Background: : Although the 14-item Starkstein Apathy Scale (SAS) is recommended to screen for and measure the severity of apathetic symptoms in Parkinson disease (PD), the psychometric attributes of this scale have not yet been fully evaluated.
Objective: : The authors examined the reliability, factor structure, and discriminant validity of the SAS in 194 nondemented patients with early untreated PD.
Design: : Cross-sectional multicenter population-based study from Western and Southern Norway.
Measurements: : Standardized rating scales for parkinsonism and neuropsychiatric symptoms.
Results: : The SAS showed fair internal consistency (Cronbach's α = 0.69) and exploratory factor analysis identified two factors: the first factor (24.2% of the variance) represented cognitive-behavioral aspects of apathy (items 1, 2, and 4-8; Cronbach's α = 0.74) and the second factor (15.0% of the variance) a general apathy dimension (items 3 and 9-14; Cronbach's α = 0.52). The correlation between these two factors was low (Spearman's r = 0.19, N = 194, p = 0.008), indicating clinically distinct dimensions, but both factor scores were strongly related to the total SAS score (Spearman's r > 0.6, N = 194, p < 0.0005). Item 3 (insight or self-reflection) showed a negative item-total correlation, and removing this item raised the Cronbach's α of the second factor to 0.70, but did not substantially alter the other results. Both the total score and factor scores of SAS showed fair discriminant validity.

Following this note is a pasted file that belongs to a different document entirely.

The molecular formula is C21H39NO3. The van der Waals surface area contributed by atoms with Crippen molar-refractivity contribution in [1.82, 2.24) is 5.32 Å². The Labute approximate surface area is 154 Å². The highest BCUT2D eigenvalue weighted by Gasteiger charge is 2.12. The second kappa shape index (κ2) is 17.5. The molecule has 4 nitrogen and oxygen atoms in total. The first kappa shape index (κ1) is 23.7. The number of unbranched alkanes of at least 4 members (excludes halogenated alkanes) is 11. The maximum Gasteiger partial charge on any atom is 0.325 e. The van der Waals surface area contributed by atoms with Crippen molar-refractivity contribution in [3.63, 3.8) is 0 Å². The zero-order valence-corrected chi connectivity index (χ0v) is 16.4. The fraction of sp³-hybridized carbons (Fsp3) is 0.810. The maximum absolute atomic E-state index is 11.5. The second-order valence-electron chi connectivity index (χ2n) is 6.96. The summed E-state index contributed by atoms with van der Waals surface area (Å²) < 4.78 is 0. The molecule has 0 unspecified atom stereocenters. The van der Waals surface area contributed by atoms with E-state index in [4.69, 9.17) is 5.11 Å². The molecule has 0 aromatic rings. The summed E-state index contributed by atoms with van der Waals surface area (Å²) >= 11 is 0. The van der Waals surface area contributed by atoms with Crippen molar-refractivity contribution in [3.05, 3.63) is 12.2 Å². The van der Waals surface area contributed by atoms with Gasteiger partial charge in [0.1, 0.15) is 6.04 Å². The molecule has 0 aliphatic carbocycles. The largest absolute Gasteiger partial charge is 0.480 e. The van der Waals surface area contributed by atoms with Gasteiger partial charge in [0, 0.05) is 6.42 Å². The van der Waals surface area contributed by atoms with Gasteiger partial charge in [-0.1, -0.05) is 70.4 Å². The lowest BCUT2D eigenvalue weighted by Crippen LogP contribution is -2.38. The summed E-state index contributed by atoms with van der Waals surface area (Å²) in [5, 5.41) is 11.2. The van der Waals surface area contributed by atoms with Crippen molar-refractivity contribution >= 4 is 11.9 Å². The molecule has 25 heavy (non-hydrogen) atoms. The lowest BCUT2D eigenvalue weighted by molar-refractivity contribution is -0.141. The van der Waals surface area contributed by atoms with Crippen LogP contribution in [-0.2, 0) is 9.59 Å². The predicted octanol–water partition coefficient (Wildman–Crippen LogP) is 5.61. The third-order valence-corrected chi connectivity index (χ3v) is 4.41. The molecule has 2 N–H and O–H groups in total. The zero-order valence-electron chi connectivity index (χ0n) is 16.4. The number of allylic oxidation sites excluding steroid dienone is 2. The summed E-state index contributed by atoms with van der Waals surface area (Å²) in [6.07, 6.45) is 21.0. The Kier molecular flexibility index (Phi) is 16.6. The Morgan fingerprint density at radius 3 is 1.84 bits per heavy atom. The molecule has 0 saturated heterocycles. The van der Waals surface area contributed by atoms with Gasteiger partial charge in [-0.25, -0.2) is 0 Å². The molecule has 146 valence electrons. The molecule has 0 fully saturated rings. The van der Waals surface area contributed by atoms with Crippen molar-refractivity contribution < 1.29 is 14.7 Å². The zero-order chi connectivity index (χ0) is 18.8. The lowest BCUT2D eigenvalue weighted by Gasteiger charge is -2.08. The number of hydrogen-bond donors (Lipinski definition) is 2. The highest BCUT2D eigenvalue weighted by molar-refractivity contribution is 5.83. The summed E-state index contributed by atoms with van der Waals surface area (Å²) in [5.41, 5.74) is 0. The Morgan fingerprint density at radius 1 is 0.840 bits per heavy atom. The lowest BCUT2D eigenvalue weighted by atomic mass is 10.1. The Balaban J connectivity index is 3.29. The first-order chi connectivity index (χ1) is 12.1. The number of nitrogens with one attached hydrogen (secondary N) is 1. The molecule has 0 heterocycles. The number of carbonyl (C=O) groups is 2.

Conclusions: : Although the SAS showed fairly good psychometric properties and the exploratory factor analysis suggested a two-factor solution, the results with this PD sample indicate that item 3 is ambiguous and should be considered removed from the scale.